CW08-23-09Bean Leaf Beetles

CW08-23-09Bean Leaf Beetles

September 1, 2009

Closeup photo of a bean leaf beetle on a soybean plant.
Bean leaf beetle

We are receiving questions about second generation bean leaf beetles, which are appearing in some Nebraska soybean fields. Let's discuss basic bean leaf beetle biology and management.


Two generations of bean leaf beetles develop in Nebraska. The second generation overwinters as adults and are the beetles seen early in the year feeding on seedling soybeans. These beetles feed, mate, lay eggs and die in early to mid-June. There is usually a period from mid-June to early July when few if any beetles are in the field. This is the period before the first generation emerges. However, with today's broader range of planting dates, this period is less distinct than in the past.

Total developmental time from egg to adult can range from 25 to 40 days. Because of this range of development, it is common to see adults from the first generation and the second generation in the field at the same time. Because the generations can overlap, beetles can be present at some level from mid-July until the end of the growing season. That's why it's important to monitor beetles regularly to determine population shifts to aid in management decisions.

Injury and Management

Bean leaf beetles will feed on soybean leaves throughout the season, but leaf feeding seldom causes yield loss. Most damage (economic yield loss) occurs when second generation beetles feed on the developing pods. This yield loss can occur in several ways. Pods may be clipped from the plants; however, this is not the primary cause of yield loss. Many flowers and pods are aborted naturally and to blame pod loss on bean leaf beetle feeding may be a costly mistake.

Preharvest Intervals

Most insecticides for control of bean leaf beetles have preharvest intervals of 14 or more days. Insecticide selection information is available on the UNL Entomology Department Web site.
There are no thresholds that consider pod-drop. Beetles normally injure soybean pods by feeding on the outside layer of the pod, leaving a thin layer of tissue covering the seed. They do not usually eat into the developing seed, although this may occur on very small pods. Fungal pathogens may enter the pod from the feeding sites, causing seeds to appear shrunken, discolored, and moldy, which can result in dockage. After full pods are formed and seeds begin developing, soybeans are most susceptible to yield loss from pod feeding.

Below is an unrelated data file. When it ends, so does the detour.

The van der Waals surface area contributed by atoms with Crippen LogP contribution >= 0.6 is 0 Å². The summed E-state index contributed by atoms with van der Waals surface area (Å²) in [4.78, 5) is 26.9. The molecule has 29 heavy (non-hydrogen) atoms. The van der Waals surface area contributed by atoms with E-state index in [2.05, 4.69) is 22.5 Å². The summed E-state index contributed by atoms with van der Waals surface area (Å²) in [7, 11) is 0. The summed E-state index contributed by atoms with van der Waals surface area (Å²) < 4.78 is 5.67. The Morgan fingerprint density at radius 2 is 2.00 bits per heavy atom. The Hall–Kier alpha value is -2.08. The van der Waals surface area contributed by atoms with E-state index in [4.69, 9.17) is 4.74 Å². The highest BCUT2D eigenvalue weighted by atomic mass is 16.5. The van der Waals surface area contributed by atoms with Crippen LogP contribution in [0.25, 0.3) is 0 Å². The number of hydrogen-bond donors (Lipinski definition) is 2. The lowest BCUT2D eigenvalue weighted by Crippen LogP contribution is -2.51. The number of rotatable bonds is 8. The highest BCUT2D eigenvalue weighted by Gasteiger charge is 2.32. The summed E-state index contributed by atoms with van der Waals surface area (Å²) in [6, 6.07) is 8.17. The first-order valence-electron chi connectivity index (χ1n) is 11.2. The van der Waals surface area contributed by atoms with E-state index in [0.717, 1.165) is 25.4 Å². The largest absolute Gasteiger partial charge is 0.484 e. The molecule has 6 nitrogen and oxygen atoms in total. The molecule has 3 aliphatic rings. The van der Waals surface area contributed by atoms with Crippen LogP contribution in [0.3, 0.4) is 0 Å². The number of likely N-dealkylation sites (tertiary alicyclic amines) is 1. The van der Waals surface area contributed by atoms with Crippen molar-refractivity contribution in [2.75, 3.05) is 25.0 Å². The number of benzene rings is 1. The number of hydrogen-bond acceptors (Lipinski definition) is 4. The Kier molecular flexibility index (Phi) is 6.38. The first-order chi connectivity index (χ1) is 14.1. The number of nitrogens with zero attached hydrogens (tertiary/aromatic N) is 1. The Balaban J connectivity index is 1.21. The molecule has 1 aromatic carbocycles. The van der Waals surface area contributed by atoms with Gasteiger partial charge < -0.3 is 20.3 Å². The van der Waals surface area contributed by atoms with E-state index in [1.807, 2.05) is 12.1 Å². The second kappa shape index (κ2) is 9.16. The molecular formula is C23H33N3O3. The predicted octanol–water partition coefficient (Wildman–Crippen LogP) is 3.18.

The best time to sample is before significant pod feeding occurs, but after second generation beetles have emerged. Second generation bean leaf beetles are emerging and beetle numbers will build to a peak, which is usually in mid-August through early September, depending on location. Because temperatures have been relatively cool this year, we are seeing beetles emerge a little later than normal in many fields. Beetle numbers will slowly decline as beans continue to mature and move to overwintering sites. Economic thresholds have been developed for two sampling methods: drop cloth (beetles per foot of row) or sweep net (beetles per sweep).

Although the most accurate way to sample beetles is with a drop (or shake) cloth, almost all sampling is done in Nebraska soybean with a sweep net. In addition, a drop cloth is not well suited to narrow row or drilled beans.

Drop Cloth Method

A drop cloth is a 3 x 3 foot piece of muslin or plastic attached on each side to dowel rods. Hold one rod against the base of the plants and lay the cloth between the rows. Shake the plants against the cloth to knock off the insects, and count the beetles. Remember to estimate the number per row foot. If you use a three-foot cloth, divide the total by three. Sample in several locations throughout the field (at least five locations) to get a good estimate of the population. If bean leaf beetle populations are four or more beetles per foot of row, consider an insecticide treatment.

Sweep Net Method

If sampling with a sweep net, sweep at least five randomly selected sites. Walk through the field at an even pace, performing about 25 sweeping 180° arcs. The best sweeping action for bean leaf beetle is a consistent motion using as much force as needed to move the net smoothly through the foliage. Bean leaf beetle activity varies during the day. Activity patterns suggest the best times to sample are around mid-morning or in the afternoon. Try to maintain a similar sampling time in each field to eliminate variability. If bean leaf beetle populations are three or more beetles per sweep, consider an insecticide treatment.

If the beetle counts are below the economic threshold, scout the field again about five days later. Stop scouting when the beetle counts begin to decline, the soybean pods begin to yellow (R7), or the field is sprayed.

Treatment Recommendations

Several insecticides can be used to control bean leaf beetles. Be aware that most have preharvest intervals of 14 or more days. Information on insecticide selection and use can be found on the UNL Entomology Department web site.

Tom Hunt
Extension Entomologist
Haskell Ag Lab, Concord
Keith Jarvi
Extension Educator
Dakota, Dixon, and Thurston Counties


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